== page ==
We will discuss this topic in two sections - first, dimensions and then metrics. They are linked, as we will see, but best described sequentially.
The dimensions of design, manufacturing and environment can be represented as follows (and see the figure.) Think of three axes defining a volume (a cube, one axis along each principle face.) Along one axis (x) we express manufacturing throughput (quality, yield, production rate, lead time, flexibility, "lean-ness, etc.), from low to high; Along the second axis (say the y axis) we show design related attributes (functionality, complexity, life, maintainability); and the third axis (say z) represents environmental impacts (including energy, consumables, waste, hazards, end of life, etc.) from low to high. In this volume space we can plot "cost" as a function of these three axes (meaning ... the particulars of the elements of each axis will drive the cost up or down, or, in some cases, have no effect.) Our challenge is to find the "sweet spot" in this domain where we maximize production (and all its features - specially quality), minimize environmental impact, and optimize design - all at the same time. This is not easy but is our goal.
We measure our success or failure in this space using measures of performance - for example amount of waste, materials used and resources consumed (recall the Interface Carpet example?), energy consumed in production (primary and secondary) often expressed as specific energy or energy per unit of volume/mass or product, and the production rate (inverse of production time per piece, feature, etc.). Increasing process yield is a green option of course but, as we discussed some blogs ago, is usually done in the normal course of continuous improvement. But, if motivated by reduction in use of some resource, certainly supports green manufacturing.
My friend from Cambridge University in the UK, Professor Julian Allwood, outlines five options for sustainable manufacturing which I have adapted towards "greening manufacturing":
- Use less material and energy
- Substitute input materials: non-toxic for toxic, renewable for non-renewable
- Reduce unwanted outputs: cleaner production, industrial symbiosis
- Convert outputs to inputs: recycling and all its variants
- Changed structures of ownership and production: product service systems and supply chain structure
These are solid elements that, if pursued, can lead to a greener process, system, facility, enterprise. But, the question arises - how much "less material"? or "less energy". Or, how much substitution is needed? How much do I need to change my distribution or supply chain? Basically, how do I know how much is enough to really make a positive change?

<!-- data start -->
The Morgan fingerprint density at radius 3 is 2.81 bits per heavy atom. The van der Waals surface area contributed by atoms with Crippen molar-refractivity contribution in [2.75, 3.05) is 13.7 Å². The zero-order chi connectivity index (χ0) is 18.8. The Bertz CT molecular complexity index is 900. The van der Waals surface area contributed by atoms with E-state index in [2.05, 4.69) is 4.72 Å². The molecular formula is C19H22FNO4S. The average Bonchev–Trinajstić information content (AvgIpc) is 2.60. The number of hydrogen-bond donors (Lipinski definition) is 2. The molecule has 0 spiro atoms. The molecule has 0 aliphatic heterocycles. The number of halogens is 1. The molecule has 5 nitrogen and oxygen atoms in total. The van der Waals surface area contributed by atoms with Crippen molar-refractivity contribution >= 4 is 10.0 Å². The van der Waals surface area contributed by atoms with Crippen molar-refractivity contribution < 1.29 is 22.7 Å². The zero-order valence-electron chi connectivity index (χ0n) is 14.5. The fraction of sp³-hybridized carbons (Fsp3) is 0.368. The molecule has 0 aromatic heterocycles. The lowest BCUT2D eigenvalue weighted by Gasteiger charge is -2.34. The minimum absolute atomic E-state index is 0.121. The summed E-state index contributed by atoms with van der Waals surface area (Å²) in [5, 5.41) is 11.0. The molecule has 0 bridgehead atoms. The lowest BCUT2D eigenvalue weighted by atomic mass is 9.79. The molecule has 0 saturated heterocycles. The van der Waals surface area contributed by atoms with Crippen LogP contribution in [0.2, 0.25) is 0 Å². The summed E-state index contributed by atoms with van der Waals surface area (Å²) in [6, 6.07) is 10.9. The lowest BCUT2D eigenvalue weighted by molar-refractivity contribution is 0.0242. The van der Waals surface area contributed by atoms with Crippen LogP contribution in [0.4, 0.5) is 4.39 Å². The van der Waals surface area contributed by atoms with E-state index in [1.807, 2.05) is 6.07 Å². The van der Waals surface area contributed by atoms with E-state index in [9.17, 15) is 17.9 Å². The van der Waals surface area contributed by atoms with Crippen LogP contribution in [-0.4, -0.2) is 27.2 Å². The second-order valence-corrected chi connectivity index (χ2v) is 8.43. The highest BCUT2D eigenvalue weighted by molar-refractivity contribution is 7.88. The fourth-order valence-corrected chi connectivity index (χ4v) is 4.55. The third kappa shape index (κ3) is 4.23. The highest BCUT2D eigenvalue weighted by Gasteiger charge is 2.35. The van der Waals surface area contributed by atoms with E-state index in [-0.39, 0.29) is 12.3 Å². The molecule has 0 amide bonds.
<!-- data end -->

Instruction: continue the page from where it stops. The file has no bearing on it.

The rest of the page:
To answer these questions we need metrics.
I define a metric as a type of "measurement used to gauge some quantifiable component" of performance, such as a return on investment (ROI) for a company's revenues, etc. These metrics are used by engineers and designers for accumulating and analyzing information and data to enable better decision making, including trade-offs among several alternatives. According to SearchCRM.com Definitions (a source I googled when defining 'metrics') these types of "systematic approaches ... can be employed to transform an organization's mission statement and business strategy into specific and quantifiable goals, and to monitor the organization's performance in terms of achieving those goals."
(see http://searchcrm.techtarget.com/sDefinition/0,,sid11_gci940481,00.html accessed 8/24/09).
For green manufacturing these metrics could include:
- Global warming gases emission (CO2, methane CH4, N2O, CFC’s)
- per capita
- per GDP
- per area/nation
- Recyclability (or percent recycled)
- Reuse of materials
- Energy consumption
- Pollution (air, water, land)
- Ecological footprint - “fair share” - footprint (discussed in an earlier blog)
- Exergy (available energy) or other thermodynamic measures
And, these can be represented in terms of a "return on investment" - for example, greenhouse gas return on investment (GROI). Other forms of return measure include:
- Energy payback time
- Water (or materials, consumables) payback time
- Carbon footprint
- Efficiency improvement (for example, wrt exergy)
For green manufacturing these need to be linked to traditional design and manufacturing parameters. And they need to be assessed over all three scopes of ISO 14064 (1- direct emissions from on-site or company owned assets, 2- indirect emissions created on behalf of the company from energy generation or supply, 3- all others resulting from your business operation including business travel, shipping of goods, resource extraction and product disposal).
Some examples of how these links are set up and the application of these metrics will follow.
Reminder: "Why Green Manufacturing?" Join my webinar on September 17th - go to
https://www2.gotomeeting.com/register/187277227 to register.